When asked of their memory of the American Revolution, most would reference George Washington or Paul Revere, but probably not Molly Pitcher, Lydia Darragh, or Deborah Sampson. Therefore, the purpose of this paper is to demonstrate not only the lack of inclusivity of women in the memory of the Revolutionary War, but also why the women that did achieve recognition surpassed the rest. Women contributed to the war effort in multiple ways, including serving as cooks, laundresses, nurses, spies, and even as soldiers on the battlefields. Unfortunately, due to the large number of female participants, it would be impossible to include the narratives of all of the women involved in the war. Thus, this paper compares the accounts of some of the lesser-known women to the recognized women in the memory of the Revolutionary War, and seeks to understand why the three women mentioned above overshadowed those that were forgotten.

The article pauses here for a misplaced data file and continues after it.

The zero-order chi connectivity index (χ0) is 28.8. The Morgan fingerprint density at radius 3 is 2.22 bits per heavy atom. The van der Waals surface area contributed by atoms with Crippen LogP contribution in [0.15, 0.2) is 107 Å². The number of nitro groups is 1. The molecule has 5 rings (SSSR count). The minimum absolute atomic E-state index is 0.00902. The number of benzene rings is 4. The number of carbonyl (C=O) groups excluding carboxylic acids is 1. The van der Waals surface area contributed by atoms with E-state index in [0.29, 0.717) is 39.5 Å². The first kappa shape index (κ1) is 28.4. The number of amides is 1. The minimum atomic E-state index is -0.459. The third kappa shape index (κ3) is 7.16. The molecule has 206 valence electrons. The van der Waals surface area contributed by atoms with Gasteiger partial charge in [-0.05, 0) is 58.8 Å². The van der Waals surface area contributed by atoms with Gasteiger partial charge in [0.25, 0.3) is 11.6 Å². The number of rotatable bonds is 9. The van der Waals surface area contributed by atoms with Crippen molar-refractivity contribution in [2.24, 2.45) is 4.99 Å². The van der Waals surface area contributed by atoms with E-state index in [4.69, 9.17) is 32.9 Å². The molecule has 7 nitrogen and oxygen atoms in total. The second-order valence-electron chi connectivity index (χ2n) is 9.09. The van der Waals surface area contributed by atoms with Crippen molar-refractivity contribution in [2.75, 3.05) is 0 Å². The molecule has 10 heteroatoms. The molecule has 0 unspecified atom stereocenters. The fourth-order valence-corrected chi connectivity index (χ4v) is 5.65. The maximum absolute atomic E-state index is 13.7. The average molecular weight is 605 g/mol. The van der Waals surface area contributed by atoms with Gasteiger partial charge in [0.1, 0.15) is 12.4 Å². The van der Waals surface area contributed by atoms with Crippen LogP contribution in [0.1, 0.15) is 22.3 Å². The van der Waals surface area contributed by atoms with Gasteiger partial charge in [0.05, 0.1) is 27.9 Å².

Garrett, Heather K.
"Camp Followers, Nurses, Soldiers, and Spies: Women and the Modern Memory of the Revolutionary War,"
History in the Making: Vol. 9
, Article 5.
Available at: https://scholarworks.lib.csusb.edu/history-in-the-making/vol9/iss1/5